Politcal Economy of the International Investment Regime
- Course Code:
- Course Not Running
- Unit value:
- Year of study:
- Year 3
- Taught in:
- Term 2
This course will introduce students to the political economy of the international investment regime. The first part will focus on the importance of multinational corporations in the global economy and the regulatory challenges associated with the rise of foreign direct investment. Why, and how, do firms and other actors invest abroad? Which functions do foreign investors play for home and host states? What is the role of national policies and institutions in attracting foreign investment?
The second part will consider the impact of foreign investment. Under what conditions does foreign investment contribute to economic development? Are multinational corporations always attracted to lax labor and environmental standards? Are sovereign investors - such as state-owned enterprises and sovereign wealth funds - politically motivated when investing abroad? How can states welcome foreign investment without sacrificing national security interests? In short; what is the relationship between foreign investment and national sovereignty?
Finally, students will be provided with a basic working knowledge of the law, economics, and politics of the most important international regulatory arrangements governing foreign investment protection: investment treaties. Are investment treaties effective in protecting foreign investors from political risks? Why have developed and developing countries signed the treaties, and what have been the political and economic costs and benefits?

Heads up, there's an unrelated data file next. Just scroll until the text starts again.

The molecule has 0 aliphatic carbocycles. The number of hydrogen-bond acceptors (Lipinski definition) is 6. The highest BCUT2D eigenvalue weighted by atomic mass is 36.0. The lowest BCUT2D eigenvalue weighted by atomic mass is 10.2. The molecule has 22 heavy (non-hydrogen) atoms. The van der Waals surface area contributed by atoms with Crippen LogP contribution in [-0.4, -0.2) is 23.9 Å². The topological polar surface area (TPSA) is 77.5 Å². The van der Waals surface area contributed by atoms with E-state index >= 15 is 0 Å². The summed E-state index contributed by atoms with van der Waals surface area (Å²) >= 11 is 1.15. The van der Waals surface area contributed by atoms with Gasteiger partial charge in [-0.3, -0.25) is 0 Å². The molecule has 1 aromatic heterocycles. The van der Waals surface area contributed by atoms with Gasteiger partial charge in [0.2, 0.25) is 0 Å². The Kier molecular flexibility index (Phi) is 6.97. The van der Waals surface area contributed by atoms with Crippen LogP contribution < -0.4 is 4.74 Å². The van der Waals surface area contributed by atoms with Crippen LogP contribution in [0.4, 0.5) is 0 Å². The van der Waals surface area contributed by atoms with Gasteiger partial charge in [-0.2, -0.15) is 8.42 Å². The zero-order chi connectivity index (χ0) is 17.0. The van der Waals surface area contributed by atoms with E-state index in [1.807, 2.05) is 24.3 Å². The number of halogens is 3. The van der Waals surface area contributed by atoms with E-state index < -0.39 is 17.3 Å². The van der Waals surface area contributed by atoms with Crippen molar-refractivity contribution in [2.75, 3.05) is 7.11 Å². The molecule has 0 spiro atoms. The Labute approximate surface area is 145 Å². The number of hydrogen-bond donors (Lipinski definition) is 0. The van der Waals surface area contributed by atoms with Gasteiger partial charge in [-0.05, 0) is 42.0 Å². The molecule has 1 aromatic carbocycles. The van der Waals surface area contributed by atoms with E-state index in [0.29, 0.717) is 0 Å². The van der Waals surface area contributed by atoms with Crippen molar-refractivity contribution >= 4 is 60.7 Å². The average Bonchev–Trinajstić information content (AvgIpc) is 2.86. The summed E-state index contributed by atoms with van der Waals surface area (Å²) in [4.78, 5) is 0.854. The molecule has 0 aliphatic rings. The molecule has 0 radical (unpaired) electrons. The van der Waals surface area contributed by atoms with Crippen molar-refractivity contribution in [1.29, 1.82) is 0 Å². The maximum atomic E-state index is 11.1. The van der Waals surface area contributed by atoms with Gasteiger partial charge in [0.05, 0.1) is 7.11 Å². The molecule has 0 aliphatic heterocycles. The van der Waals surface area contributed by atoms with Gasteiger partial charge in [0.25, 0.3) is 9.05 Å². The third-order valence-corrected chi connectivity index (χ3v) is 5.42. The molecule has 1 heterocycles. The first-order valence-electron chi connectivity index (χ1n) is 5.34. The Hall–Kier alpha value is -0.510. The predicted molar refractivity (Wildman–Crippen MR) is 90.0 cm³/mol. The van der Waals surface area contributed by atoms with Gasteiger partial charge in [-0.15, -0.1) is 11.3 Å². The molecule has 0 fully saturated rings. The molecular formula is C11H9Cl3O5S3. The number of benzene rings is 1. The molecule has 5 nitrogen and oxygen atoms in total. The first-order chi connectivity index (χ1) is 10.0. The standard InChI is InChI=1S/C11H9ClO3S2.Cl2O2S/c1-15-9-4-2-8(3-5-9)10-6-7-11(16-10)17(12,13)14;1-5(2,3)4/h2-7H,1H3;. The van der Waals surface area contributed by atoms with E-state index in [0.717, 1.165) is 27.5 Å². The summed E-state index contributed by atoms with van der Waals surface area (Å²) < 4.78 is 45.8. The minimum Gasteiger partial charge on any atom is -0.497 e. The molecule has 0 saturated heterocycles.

The course will make extensive use of case-studies and provide students essential knowledge to contextualize current debates on the relationship between international investment, multinational corporations, and national governments.
- Introduction: Why foreign investment?
- Political economy of foreign investment
- Foreign investment and development
- Foreign investment and the environment
- Foreign investment and security
- Protecting of foreign investment from political risks
- Investment treaties and investment treaty arbitration
- Politics of investment treaties in home states
- Politics of investment treaties in host states
- Legitimacy and governance challenges of the international investment regime
Objectives and learning outcomes of the course
At the end of this course, a student should be able to demonstrate
- An understanding of the economic and political drivers of foreign direct investment
- Careful examination of the impact of foreign direct investment on home and host states
- Knowledge of significant legal, economic, and political aspects of the international investment regime
Method of assessment
Assessment is 90% coursework and 10% seminar presentation.